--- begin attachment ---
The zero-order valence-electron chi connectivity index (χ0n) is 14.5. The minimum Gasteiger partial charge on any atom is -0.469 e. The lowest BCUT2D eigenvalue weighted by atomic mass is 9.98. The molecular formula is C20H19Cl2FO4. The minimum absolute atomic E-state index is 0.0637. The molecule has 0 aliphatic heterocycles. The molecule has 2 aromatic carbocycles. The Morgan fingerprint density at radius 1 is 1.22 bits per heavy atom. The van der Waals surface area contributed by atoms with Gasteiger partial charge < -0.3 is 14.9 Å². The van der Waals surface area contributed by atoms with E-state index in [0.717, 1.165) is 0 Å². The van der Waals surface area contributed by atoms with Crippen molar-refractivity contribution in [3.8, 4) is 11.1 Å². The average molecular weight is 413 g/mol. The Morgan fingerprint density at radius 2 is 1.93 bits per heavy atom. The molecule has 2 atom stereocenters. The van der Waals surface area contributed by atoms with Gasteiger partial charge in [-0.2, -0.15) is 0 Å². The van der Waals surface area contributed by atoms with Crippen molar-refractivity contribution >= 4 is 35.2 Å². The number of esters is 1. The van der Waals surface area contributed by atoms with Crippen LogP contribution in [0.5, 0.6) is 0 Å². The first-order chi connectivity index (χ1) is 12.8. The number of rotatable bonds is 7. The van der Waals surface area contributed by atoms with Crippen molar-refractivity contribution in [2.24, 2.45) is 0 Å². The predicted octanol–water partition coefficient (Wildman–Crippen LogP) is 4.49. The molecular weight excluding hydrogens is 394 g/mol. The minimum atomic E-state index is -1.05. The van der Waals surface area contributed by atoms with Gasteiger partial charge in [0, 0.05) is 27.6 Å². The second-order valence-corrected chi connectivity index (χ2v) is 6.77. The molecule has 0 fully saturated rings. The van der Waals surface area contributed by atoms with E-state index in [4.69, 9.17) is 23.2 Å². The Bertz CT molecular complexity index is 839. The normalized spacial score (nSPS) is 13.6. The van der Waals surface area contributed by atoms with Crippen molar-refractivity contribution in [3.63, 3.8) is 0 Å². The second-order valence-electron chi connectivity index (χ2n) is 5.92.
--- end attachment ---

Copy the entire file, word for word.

The zero-order valence-electron chi connectivity index (χ0n) is 14.5. The minimum Gasteiger partial charge on any atom is -0.469 e. The lowest BCUT2D eigenvalue weighted by atomic mass is 9.98. The molecular formula is C20H19Cl2FO4. The minimum absolute atomic E-state index is 0.0637. The molecule has 0 aliphatic heterocycles. The molecule has 2 aromatic carbocycles. The Morgan fingerprint density at radius 1 is 1.22 bits per heavy atom. The van der Waals surface area contributed by atoms with Gasteiger partial charge < -0.3 is 14.9 Å². The van der Waals surface area contributed by atoms with E-state index in [0.717, 1.165) is 0 Å². The van der Waals surface area contributed by atoms with Crippen molar-refractivity contribution in [3.8, 4) is 11.1 Å². The average molecular weight is 413 g/mol. The Morgan fingerprint density at radius 2 is 1.93 bits per heavy atom. The molecule has 2 atom stereocenters. The van der Waals surface area contributed by atoms with Gasteiger partial charge in [-0.2, -0.15) is 0 Å². The van der Waals surface area contributed by atoms with Crippen molar-refractivity contribution >= 4 is 35.2 Å². The number of esters is 1. The van der Waals surface area contributed by atoms with Crippen LogP contribution in [0.5, 0.6) is 0 Å². The first-order chi connectivity index (χ1) is 12.8. The number of rotatable bonds is 7. The van der Waals surface area contributed by atoms with Crippen molar-refractivity contribution in [2.24, 2.45) is 0 Å². The predicted octanol–water partition coefficient (Wildman–Crippen LogP) is 4.49. The molecular weight excluding hydrogens is 394 g/mol. The minimum atomic E-state index is -1.05. The van der Waals surface area contributed by atoms with Gasteiger partial charge in [0, 0.05) is 27.6 Å². The second-order valence-corrected chi connectivity index (χ2v) is 6.77. The molecule has 0 fully saturated rings. The van der Waals surface area contributed by atoms with E-state index in [4.69, 9.17) is 23.2 Å². The Bertz CT molecular complexity index is 839. The normalized spacial score (nSPS) is 13.6. The van der Waals surface area contributed by atoms with Crippen molar-refractivity contribution in [3.63, 3.8) is 0 Å². The second-order valence-electron chi connectivity index (χ2n) is 5.92.